I have attended a number of conferences over the last few weeks and in general there was little of great significance to report at any individual one, but it seems appropriate that a general review be made.
Two weeks ago, CLEO 2016 (the Conference on Lasers and Electro-Optics) was held in San Jose, CA. As with last year, the show hours were extended into the evening, but my impression was that after 3 p.m., it was basically a vendor fest and any potential customers still around were more interested in beer than discussing lasers (over beer). This conference remains primarily a scientific laser conference and exhibition—and for those in the academic community, it is still probably the premier US scientific laser conference.
However, despite trying, there is not a lot of momentum in the effort to attract industrial laser users. If the conference were held elsewhere, the attendance would probably be even less—fortunately, many attendees have other business in the Bay Area. Only a few years ago, CLEO was held every other year in Baltimore, but those days are past. Interestingly, another conference—the SPIE Defense and Commercial Sensing conference—has also changed venues to CA. I am told this is because over 60% of attendees come from CA and the hopes are that attendance will rise.
At CLEO, Dr. Michael Mielke chaired a session on ultrafast lasers that actually drew a nice crowd. The most interesting thing that I took from this week is that there is significant price erosion in the femtosecond world, as major manufacturers are starting to compete more on price and specifications than on innovations. Therefore, it seems that ultrafast technology is maturing—but more hopefully, it seems the applications development is still on the upward curve. Don't be surprised in the very near future to see 8W of fundamental output below 500fs pulse length for less than $100,000!
During the same week, the Design to Part show was held in Santa Clara, CA. My impression is that this regional job-shop show was better attended than CLEO, at least for industrial users. These shows are held in various locations throughout the year and are definitely worth at least walking.
Last week, I attended the MDM conference in New York City. This conference, once the second-most vital show in the medical device industry, has reduced to mostly a regional show. For instance, there are not nearly as many foreign visitors as there once were because there are other similar venues overseas.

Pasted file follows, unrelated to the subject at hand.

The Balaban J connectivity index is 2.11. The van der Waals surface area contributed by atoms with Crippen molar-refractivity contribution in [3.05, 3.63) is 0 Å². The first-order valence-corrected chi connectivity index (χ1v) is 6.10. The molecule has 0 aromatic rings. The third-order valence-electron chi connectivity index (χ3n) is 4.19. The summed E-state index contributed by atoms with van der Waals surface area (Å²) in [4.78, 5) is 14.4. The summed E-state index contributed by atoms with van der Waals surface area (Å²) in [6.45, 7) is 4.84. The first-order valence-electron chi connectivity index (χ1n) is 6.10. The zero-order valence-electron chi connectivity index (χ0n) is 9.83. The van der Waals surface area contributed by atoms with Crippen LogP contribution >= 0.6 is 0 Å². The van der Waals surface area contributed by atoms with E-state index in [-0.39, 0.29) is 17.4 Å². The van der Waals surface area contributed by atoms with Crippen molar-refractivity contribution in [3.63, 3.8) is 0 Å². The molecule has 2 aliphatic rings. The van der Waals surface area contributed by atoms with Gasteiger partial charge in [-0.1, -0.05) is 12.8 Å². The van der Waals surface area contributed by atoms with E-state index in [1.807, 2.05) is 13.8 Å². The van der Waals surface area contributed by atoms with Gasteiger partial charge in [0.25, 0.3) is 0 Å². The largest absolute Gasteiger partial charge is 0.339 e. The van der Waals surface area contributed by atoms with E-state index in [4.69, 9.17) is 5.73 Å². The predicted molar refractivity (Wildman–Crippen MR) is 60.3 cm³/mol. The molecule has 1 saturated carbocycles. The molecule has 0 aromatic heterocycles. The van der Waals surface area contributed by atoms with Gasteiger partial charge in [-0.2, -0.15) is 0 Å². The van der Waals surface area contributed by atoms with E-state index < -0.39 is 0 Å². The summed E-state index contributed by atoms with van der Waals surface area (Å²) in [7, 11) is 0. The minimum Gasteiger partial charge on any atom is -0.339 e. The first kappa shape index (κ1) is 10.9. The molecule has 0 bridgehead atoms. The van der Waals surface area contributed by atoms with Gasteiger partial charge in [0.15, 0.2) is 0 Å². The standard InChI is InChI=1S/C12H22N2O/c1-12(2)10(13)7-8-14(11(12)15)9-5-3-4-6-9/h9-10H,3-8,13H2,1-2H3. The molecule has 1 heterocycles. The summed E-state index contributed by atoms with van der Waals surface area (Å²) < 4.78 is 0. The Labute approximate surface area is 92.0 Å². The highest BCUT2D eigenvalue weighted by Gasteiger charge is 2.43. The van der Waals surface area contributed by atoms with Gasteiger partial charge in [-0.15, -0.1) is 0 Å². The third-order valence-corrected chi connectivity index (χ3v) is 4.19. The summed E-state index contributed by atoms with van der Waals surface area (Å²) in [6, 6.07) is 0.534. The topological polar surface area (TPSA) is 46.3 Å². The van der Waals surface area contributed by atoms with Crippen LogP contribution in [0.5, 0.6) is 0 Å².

There are not even as many US visitors because again, there are other MDM venues around the country and, as nice as it is in NYC, it is also very expensive to be there. This year, there was no bus service to hotels because they just finished a new subway station near the convention center (hmm…maybe they should have done this when they built the Javitz center in the first place?). However, it is not real straightforward getting from one place to the next, especially if you don't live in or regularly go to NYC. There were two laser technology aisles—one of them had no laser companies, and the other a couple of laser companies surrounded by "other" companies. My best recommendation for this show is that it is still a great venue to see a lot of people in a small space, but this has to be balanced by the expense of doing so.
Outside my hotel on 47th and Broadway, the show Hamilton was playing. Scalpers were asking $3000-6000 PER TICKET, and there was a line around the block waiting! I think I am in the wrong business. One thing that is cool about NYC is that the chance of running into a celebrity is probably higher than anywhere else. My long-lost "cousin," Paul Shaffer (Saturday Night Live, The Blues Brothers, David Letterman's musical sidekick on The Late Show), came into a restaurant where I was enjoying a steak and sat down next to us, not realizing that he sat next to the only other Schaeffer in the place (spelling notwithstanding). We discussed the joy of being born into the clan.
I am back in CA in July for another conference, Semicon West/InterSolar. This is another show that used to be much more active for the industrial laser community, but the number of actual laser and laser tool vendors displaying at the show is smaller than in the past. I will be writing a review on this conference later.
For now, the above conferences are classified into the same category for me—good conference to go to in order to see a lot of people and have some focused meetings, but the cost to actually exhibit there is probably more than the expected benefits for a lot of our community.
I am always interested in hearing your thoughts concerning laser micromachining, the laser industry, comments on entrepreneurial endeavors, etc. AND … we are always looking for fresh, publishable material. Please feel free to contact me at [email protected].